Polish moves to rescind criminal penalty from Holocaust Law

June 28, 2018 by J-Wire Newsdesk
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The World Jewish Congress has welcomed Polish Prime Minister Mateusz Morawiecki’s decision to recommend to parliament that it reopen discussions on its new Holocaust Law so as to rescind criminal penalty for suggesting that Poles bore some responsibility for the destruction of Polish Jewry. 

WJC President Ronald S. Lauder and Polish President Andrzej Duda at the commemoration of the 75th anniversary of the Warsaw Ghetto Uprising on 19 April 2018. Photo: Shahar Azran

WJC President Ronald S. Lauder said: “The World Jewish Congress is pleased that the Polish government has recognised the untenable nature of its new Holocaust law, and that it is now taking the appropriate steps to amend one of the most problematic and dangerous clauses and remove the criminal penalties imposed by the law,” Lauder said.

“I have made clear in recent months, including in face-to-face conversations with both President Andrzej Duda and Prime Minister Morawiecki, our profound opposition to this legislation, which leads to an undeniable obfuscation of history and undermines democracy. The law as it stands now stifles any real discussion of the extent to which local Poles were complicit in the annihilation of their Jewish neighbors during the German occupation. It sets a dangerous precedent and is contrary to the values Poland has worked to uphold and promote,” he said.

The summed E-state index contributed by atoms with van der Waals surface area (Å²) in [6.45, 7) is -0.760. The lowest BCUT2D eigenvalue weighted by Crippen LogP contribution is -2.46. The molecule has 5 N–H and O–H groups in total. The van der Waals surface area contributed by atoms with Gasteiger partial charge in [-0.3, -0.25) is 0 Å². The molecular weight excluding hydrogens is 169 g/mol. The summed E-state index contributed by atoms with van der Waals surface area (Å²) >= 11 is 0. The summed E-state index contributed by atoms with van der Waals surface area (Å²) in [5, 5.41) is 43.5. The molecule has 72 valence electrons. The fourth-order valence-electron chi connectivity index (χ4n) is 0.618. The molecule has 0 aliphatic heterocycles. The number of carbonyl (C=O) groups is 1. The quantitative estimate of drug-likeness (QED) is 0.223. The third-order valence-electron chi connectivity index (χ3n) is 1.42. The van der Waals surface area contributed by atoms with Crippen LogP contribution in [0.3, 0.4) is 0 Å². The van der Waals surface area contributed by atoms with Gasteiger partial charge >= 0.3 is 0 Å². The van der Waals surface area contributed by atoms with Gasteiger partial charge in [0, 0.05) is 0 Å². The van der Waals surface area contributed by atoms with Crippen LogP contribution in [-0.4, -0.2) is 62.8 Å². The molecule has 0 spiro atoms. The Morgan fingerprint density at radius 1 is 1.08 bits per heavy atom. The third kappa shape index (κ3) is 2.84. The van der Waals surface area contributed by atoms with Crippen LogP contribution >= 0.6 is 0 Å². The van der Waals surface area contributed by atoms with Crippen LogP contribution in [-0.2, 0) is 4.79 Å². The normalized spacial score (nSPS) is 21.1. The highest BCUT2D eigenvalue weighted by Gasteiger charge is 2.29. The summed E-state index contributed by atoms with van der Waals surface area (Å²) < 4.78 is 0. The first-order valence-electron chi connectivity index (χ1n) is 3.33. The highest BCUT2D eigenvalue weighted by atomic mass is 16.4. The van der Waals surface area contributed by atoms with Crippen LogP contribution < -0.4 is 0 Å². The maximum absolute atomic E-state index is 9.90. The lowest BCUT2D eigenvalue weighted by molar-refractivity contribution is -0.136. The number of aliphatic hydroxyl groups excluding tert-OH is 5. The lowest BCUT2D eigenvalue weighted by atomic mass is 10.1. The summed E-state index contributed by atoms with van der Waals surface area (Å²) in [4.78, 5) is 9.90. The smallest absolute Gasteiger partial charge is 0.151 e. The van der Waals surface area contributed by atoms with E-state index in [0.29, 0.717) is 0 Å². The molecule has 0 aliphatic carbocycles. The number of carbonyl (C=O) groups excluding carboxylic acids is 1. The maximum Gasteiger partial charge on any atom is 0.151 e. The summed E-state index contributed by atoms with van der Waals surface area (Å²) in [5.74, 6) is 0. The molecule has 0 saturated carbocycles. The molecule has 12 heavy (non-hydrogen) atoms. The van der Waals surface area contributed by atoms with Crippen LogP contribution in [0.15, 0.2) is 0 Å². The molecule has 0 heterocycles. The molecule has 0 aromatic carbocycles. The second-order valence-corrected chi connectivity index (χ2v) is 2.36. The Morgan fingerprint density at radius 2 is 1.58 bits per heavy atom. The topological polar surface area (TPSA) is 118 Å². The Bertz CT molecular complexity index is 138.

“Poles are understandably upset when Nazi German annihilation and concentration camps are referred to as ‘Polish’ simply due to their location on German-occupied Polish soil, but it was an egregious mistake to criminalize those who do so, within the framework of a law that in its essence threatens Poland’s good name and international standing,” Lauder said. “To their credit, Polish scholars have not recoiled from researching these painful chapters in the history of their country. Their efforts must not be discredited or hindered.”

“Education, dialogue, and objective research, not criminalisation, are the key to understanding history and achieving mutual respect between our two nations which have a relationship dating back 1,000 years. The World Jewish Congress welcomes the moves now being made by Poland’s leaders to rectify this inherently flawed law, and we urge it to carefully examine each of the clauses to ensure that historical integrity and democracy are reflected and respected,” Lauder said.

A spokesperson for Yad Vashem said: “Yad Vashem, the World Holocaust Remembrance Center, believes that the current announcement of the Polish government’s intention to modify the controversial amendment to the National Remembrance law passed earlier this year, is a positive development in the right direction.

We believe that the correct way to combat historical misrepresentations is by reinforcing open, free research and educational activities.

Yad Vashem reiterates its support for ensuring that educators and researchers are not hindered in grappling with the complex truth of Polish-Jewish relations before, during and after the Holocaust.”

Israel’s Prime Minister Benjamin Netanyahu said: “For several months we have held ongoing discussions with the Polish government.